Suffice to say Oscar weighs in at, oh, NFL lineman standards.
A recent gate incident left Quiroz limping for a few days after a horse pinned his thigh to the metal wall of the stall with its leg while he avoided getting kicked by grabbing the horse’s hoof with a free hand.
Jake Barton retired from riding two years ago and almost immediately hooked up with Hall, a friend since boyhood, on the crew in Phoenix.
“If you want to be the best, you have to learn from the best,” he explained. “Darrin’s been at this a long time and knows what he’s doing.”
Barton compares this work with what a rodeo clown does in his arena, keeping the rider safe especially when he can’t help himself, after a horse has reared and perhaps trapped him in the stall. Typically, a rider gets thrown out the back of the gate when a horse flips, but sometimes he gets lodged between the horse and the walls or back gate or, worse yet, underneath the horse.
“It’s our job to get between him and the horse then,” Barton explained. “To make sure he’s okay.”
Barton says he’s been hurt more often as a rider than he has since joining the Phoenix gate crew two years ago, but knows injuries are part of the job nonetheless.
“Sometimes we might have to take one for the rider if a horse flips,” he said. “That’s just part of the job.”
At the same time, he says that all riders should have to work the gate at some time to learn that aspect of the job, to better understand what a gateman goes through.
“Basically,” he says, “we’re in there to babysit the horse so they can get the best break possible, and to keep that rider safe.”
Sometimes a gateman has to assist one of his colleagues, help him out of an impossible situation. The one time, for example, that a horse had a leg over Quiroz and pinned in the stall. “Big O’s three times my size and he couldn’t get out,” Barton said. “That tells you what kind of force you’re playing with in there. There’s no give when you get slapped between a horse and a steel wall.”
Races are sometimes altered by what transpires in the gate. “If a horse flips in a gate, he should be scratched, ”said Hall. “He’s already run his race the way I see it. If a horse throws a fit in the gate, he’s already run half a race. He won’t run his best.”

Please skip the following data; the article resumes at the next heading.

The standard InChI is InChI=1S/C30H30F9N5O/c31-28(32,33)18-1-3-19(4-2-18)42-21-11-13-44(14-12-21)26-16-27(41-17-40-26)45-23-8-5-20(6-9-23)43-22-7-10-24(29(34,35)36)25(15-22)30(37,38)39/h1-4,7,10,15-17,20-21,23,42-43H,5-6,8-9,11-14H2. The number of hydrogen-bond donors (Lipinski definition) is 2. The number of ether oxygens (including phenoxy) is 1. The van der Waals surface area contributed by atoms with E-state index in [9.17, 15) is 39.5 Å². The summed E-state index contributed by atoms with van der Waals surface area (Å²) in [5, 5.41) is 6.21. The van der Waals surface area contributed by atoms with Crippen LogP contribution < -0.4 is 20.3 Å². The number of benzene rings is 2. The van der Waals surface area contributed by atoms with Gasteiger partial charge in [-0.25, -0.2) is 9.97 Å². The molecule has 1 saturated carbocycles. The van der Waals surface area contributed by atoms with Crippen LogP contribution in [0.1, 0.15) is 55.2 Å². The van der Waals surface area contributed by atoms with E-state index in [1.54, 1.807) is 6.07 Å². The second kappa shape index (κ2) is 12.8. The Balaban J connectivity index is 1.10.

Brian Brock’s transition to working the gate came somewhat differently than many of the hands with whom he works. He grew up in Washington and his father rode at Hastings Race Track in Vancouver, British Columbia.
“I was at the racetrack from the time I was a little kid,” he said. “Washing tubs and water buckets, eventually hot-walking horses.”
Brock, who wrestled at 145 pounds, was too big to ride, but he did eventually find work at Turf Paradise nine years ago grooming horses for trainer Valorie Lund. He began working the gate two years ago and says there is an emotional element to the job.
“It’s sort of an adrenaline rush,” he said. “It’s kind of hard to explain, but it is a bit of a high. There is just you and that horse….trying to get along.”
So far, so good. No serious injuries.
“Nothing major,” he said. “Shoulder, foot stomped on, soreness.”
He had one thrashing about that threw him against the tailgate last winter but was able regain his feet on the pontoons on each side of the stall. The job requires rigorous safety awareness down to the finest detail.
On a trip in the pickup to the gate during a recent race card at Canterbury, Dillon Lynn stopped the vehicle to pick up a paper cup that had found its way to the racetrack.
It’s thoroughness with this job…safety first. Any distraction on the course can spell mayhem if a galloping horse shies into the path of a horse next to him or tries to jump an object.
At the very least, it could affect the outcome of a race.
A clean break is often only the start of a clean trip.